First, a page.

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Calistoga raises rainbow flag ahead of Pride Month

After a two-week delay last year caused concerns about Calistoga’s commitment to its LGBTQ+ residents, city officials raised the rainbow flag at City Hall one day ahead of the official start of Pride Month. 

Photo by daniel james / Unsplash

CALISTOGA — After a two-week delay last year caused concerns about Calistoga’s commitment to its LGBTQ+ residents, city officials raised the rainbow flag at City Hall one day ahead of the official start of Pride Month. 

A proclamation officially marking June as Pride Month in Calistoga and directing that the flag be flown on the city’s ceremonial pole was read at the May 28 City Council meeting; the rainbow flag itself was raised on Friday afternoon. 

Raising the rainbow flag “is about doing the right thing,” said Calistoga Fire Chief Jed Matcham, who also serves as the city’s public information officer. “We want to make sure we show support and not have it possibly be pushed back a few days because of a weekend or something like that.” 

In 2013, Calistoga became the first city in Napa County to raise a flag in support of the LGBTQ+ community. California in 2018 became the first state in the U.S. to officially designate June as Pride Month, dedicated to awareness, inclusivity and celebration of the LGBTQ+ community.

Since becoming mayor in December 2022, Donald Williams had tamped down on proclamations generally, stating that he “wanted to try things differently.” 

Last June, however, Vice Mayor Irais Lopez-Ortega noticed the absence of the usual LGBTQ+ proclamation and requested it be added to the agenda. Williams honored the request.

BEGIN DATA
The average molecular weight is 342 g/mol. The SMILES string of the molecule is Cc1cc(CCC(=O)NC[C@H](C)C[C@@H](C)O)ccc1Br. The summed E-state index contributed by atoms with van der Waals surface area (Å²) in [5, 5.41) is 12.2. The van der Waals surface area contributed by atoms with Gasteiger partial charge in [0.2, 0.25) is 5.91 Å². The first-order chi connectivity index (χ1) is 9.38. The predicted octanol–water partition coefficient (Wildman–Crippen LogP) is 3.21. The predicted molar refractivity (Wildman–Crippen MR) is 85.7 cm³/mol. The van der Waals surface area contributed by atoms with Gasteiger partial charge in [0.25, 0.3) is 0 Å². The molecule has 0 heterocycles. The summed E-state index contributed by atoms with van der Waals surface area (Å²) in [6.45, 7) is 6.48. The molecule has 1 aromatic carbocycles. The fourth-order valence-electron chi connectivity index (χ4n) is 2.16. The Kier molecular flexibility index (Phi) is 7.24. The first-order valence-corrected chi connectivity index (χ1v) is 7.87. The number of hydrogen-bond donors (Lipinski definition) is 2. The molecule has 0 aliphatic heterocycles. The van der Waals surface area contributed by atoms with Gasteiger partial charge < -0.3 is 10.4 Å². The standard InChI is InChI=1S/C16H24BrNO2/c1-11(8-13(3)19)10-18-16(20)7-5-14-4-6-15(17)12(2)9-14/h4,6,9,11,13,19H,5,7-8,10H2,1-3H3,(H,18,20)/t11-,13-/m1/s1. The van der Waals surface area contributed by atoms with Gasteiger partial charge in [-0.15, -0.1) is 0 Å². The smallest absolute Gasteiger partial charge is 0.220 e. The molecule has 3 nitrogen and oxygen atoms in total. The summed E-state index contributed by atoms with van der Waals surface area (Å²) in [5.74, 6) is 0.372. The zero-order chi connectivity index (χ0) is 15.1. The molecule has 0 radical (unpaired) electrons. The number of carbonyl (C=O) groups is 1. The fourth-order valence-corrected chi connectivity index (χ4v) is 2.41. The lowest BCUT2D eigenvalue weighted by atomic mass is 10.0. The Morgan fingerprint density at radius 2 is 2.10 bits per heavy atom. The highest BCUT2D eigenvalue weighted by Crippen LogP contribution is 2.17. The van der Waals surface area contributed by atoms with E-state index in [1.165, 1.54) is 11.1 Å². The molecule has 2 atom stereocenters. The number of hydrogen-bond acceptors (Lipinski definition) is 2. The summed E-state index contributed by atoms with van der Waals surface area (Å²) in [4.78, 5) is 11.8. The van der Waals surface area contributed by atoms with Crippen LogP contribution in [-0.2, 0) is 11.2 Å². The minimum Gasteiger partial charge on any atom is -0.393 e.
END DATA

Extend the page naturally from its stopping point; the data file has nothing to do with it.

Williams faced widespread criticism in 2019 after abstaining from voting on a LGBTQ+ proclamation as a City Council member. Asked about the abstention, he said: “That was five years ago, and it’s been voted on unanimously every year since then, including my vote. I was happy to support it along with the rest of the council.”

In an interview last week, Williams disagreed that last year’s flag ceremony, held June 14, was late.

“There was no delay, actually. … It hadn’t been brought to the council’s attention; they were working on other things,” he said.

But earlier this month, during a council discussion about displaying the rainbow flag, Councilmember Lisa Gift noted the timing of the 2023 event. 

“There have been missteps in the past,” she said. “There was a delay last year, and I don’t ever want that to happen again.”

Gift proposed then that the Pride flag be raised on the “nearest weekday to the first day of June.”

City Clerk Yudiana Galvan noted during the meeting that she had already scheduled the rainbow flag commemoration for the last weekday of May.

The proclamation reads, in part: 

“Lesbian, gay, bisexual, transgender and queer or questioning (LGBTQ+) people form an important part of this national tapestry and contribute to every facet of our society yet they continue to be marginalized, discriminated against and physically and emotionally attacked for who they are.

“... The City of Calistoga recognizes that its entire diverse population deserves equal rights and opposes any oppression and discrimination that diminishes the quality of life for any Calistoga resident or visitor.”

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